GMAC LLC, stung by billions of dollars in losses at its auto finance and mortgage units, on Friday scrapped its own name from its banking unit, which it will now call Ally Bank in an effort to gain customers.
Sanjay Gupta, the bank's chief marketing officer, said the company wanted a name that would help it shed the baggage that many Americans now associate with banks, which have taken hundreds of billions of dollars of taxpayer money after losses from bad loans and investments piled up.
We fully expect more customers will use us, Gupta said in an interview.
GMAC's conversion to a bank holding company in December was a central part of the Detroit-based company's survival plan, and allowed it to get access to new government funding.
While GMAC got a $6 billion bailout in December, including $5 billion from the Troubled Asset Relief Program, regulators ordered it last week to plug an $11.5 billion capital shortfall to protect itself in case of a severe recession.
Nineteen large banks underwent government stress tests, and of the 10 told to raise capital, GMAC had by far the biggest shortfall relative to its size.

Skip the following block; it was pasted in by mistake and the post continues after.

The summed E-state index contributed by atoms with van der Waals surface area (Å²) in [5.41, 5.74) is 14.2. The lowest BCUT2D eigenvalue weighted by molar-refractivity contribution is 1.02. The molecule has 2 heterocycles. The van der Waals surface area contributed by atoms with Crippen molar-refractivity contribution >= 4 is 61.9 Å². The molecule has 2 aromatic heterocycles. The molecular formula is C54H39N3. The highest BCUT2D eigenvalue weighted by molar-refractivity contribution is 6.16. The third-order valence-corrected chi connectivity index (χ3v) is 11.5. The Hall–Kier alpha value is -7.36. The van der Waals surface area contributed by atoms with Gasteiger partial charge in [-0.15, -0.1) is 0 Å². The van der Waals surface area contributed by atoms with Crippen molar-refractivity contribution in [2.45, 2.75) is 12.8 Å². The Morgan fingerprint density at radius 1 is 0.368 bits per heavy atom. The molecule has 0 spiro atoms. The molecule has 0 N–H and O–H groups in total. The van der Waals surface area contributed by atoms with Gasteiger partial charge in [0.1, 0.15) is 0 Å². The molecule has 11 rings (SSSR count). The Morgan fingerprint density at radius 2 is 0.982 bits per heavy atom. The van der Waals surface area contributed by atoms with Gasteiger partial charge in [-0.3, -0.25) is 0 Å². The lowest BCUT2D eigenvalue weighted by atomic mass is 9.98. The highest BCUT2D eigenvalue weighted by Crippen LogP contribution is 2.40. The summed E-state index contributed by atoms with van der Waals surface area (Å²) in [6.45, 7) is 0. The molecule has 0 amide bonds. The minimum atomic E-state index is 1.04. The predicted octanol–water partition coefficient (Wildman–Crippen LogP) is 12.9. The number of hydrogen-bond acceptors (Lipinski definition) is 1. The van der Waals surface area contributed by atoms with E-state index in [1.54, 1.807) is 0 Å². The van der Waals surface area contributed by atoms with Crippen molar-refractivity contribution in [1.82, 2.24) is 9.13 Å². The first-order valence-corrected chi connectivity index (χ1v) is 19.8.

Many analysts believe GMAC will need another bailout. Gupta declined to discuss specifics about efforts to raise capital.
GMAC Bank has long offered interest rates on deposits above the industry average. Many lenders that have done so since the global credit crisis began in 2007 had particularly large funding needs, including the now-vanished Countrywide Financial Corp, Wachovia Corp and Washington Mutual Inc
Ally Bank offers a 2.8 percent annual rate on one-year certificates of deposit, while the industry's average is 2.29 percent, according to Bankrate.com.
The bank's deposits increased 16.5 percent in the first quarter to $22.5 billion, including $11.0 billion of retail deposits, $9.5 billion of brokered deposits, and $2.0 billion of other deposits.
GMAC's owners include automaker General Motors Corp
(Reporting by Juan Lagorio, additional reporting by Jonathan Stempel; Editing by Phil Berlowitz)